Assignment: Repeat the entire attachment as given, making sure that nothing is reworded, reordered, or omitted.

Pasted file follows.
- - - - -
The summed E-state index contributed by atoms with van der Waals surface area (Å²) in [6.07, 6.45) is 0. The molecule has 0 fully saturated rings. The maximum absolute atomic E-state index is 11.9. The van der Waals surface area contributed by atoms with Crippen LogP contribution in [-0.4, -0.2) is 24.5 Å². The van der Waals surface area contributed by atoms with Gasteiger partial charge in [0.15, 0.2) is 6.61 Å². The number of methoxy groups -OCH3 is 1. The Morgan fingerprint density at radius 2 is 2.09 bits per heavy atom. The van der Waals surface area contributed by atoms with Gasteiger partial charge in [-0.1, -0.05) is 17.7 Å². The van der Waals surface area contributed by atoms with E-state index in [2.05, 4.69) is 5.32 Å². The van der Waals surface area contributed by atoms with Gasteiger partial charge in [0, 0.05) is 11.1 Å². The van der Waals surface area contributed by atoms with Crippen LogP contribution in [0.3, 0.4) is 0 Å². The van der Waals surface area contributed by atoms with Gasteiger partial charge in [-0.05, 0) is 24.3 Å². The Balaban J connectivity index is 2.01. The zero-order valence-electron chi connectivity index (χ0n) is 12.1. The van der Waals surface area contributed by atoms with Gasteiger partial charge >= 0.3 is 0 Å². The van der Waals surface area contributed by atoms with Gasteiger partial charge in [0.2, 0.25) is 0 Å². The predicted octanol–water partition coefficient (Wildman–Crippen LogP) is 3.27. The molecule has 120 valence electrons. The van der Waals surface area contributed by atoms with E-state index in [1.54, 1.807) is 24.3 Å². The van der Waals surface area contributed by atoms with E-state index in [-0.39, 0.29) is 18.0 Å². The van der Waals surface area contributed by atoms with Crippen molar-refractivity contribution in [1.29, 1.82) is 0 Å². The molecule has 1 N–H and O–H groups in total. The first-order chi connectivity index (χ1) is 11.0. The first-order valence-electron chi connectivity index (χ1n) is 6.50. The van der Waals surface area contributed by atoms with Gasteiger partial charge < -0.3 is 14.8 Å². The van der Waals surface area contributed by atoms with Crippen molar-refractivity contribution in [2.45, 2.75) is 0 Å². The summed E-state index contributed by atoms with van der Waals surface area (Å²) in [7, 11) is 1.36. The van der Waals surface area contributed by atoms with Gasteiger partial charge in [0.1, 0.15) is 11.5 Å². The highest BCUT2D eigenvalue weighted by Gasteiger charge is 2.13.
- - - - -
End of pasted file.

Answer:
The summed E-state index contributed by atoms with van der Waals surface area (Å²) in [6.07, 6.45) is 0. The molecule has 0 fully saturated rings. The maximum absolute atomic E-state index is 11.9. The van der Waals surface area contributed by atoms with Crippen LogP contribution in [-0.4, -0.2) is 24.5 Å². The van der Waals surface area contributed by atoms with Gasteiger partial charge in [0.15, 0.2) is 6.61 Å². The number of methoxy groups -OCH3 is 1. The Morgan fingerprint density at radius 2 is 2.09 bits per heavy atom. The van der Waals surface area contributed by atoms with Gasteiger partial charge in [-0.1, -0.05) is 17.7 Å². The van der Waals surface area contributed by atoms with E-state index in [2.05, 4.69) is 5.32 Å². The van der Waals surface area contributed by atoms with Gasteiger partial charge in [0, 0.05) is 11.1 Å². The van der Waals surface area contributed by atoms with Crippen LogP contribution in [0.3, 0.4) is 0 Å². The van der Waals surface area contributed by atoms with Gasteiger partial charge in [-0.05, 0) is 24.3 Å². The Balaban J connectivity index is 2.01. The zero-order valence-electron chi connectivity index (χ0n) is 12.1. The van der Waals surface area contributed by atoms with Gasteiger partial charge >= 0.3 is 0 Å². The van der Waals surface area contributed by atoms with Gasteiger partial charge in [0.2, 0.25) is 0 Å². The predicted octanol–water partition coefficient (Wildman–Crippen LogP) is 3.27. The molecule has 120 valence electrons. The van der Waals surface area contributed by atoms with E-state index in [1.54, 1.807) is 24.3 Å². The van der Waals surface area contributed by atoms with E-state index in [-0.39, 0.29) is 18.0 Å². The van der Waals surface area contributed by atoms with Crippen molar-refractivity contribution in [1.29, 1.82) is 0 Å². The molecule has 1 N–H and O–H groups in total. The first-order chi connectivity index (χ1) is 11.0. The first-order valence-electron chi connectivity index (χ1n) is 6.50. The van der Waals surface area contributed by atoms with Gasteiger partial charge < -0.3 is 14.8 Å². The van der Waals surface area contributed by atoms with Crippen molar-refractivity contribution in [2.45, 2.75) is 0 Å². The summed E-state index contributed by atoms with van der Waals surface area (Å²) in [7, 11) is 1.36. The van der Waals surface area contributed by atoms with Gasteiger partial charge in [0.1, 0.15) is 11.5 Å². The highest BCUT2D eigenvalue weighted by Gasteiger charge is 2.13.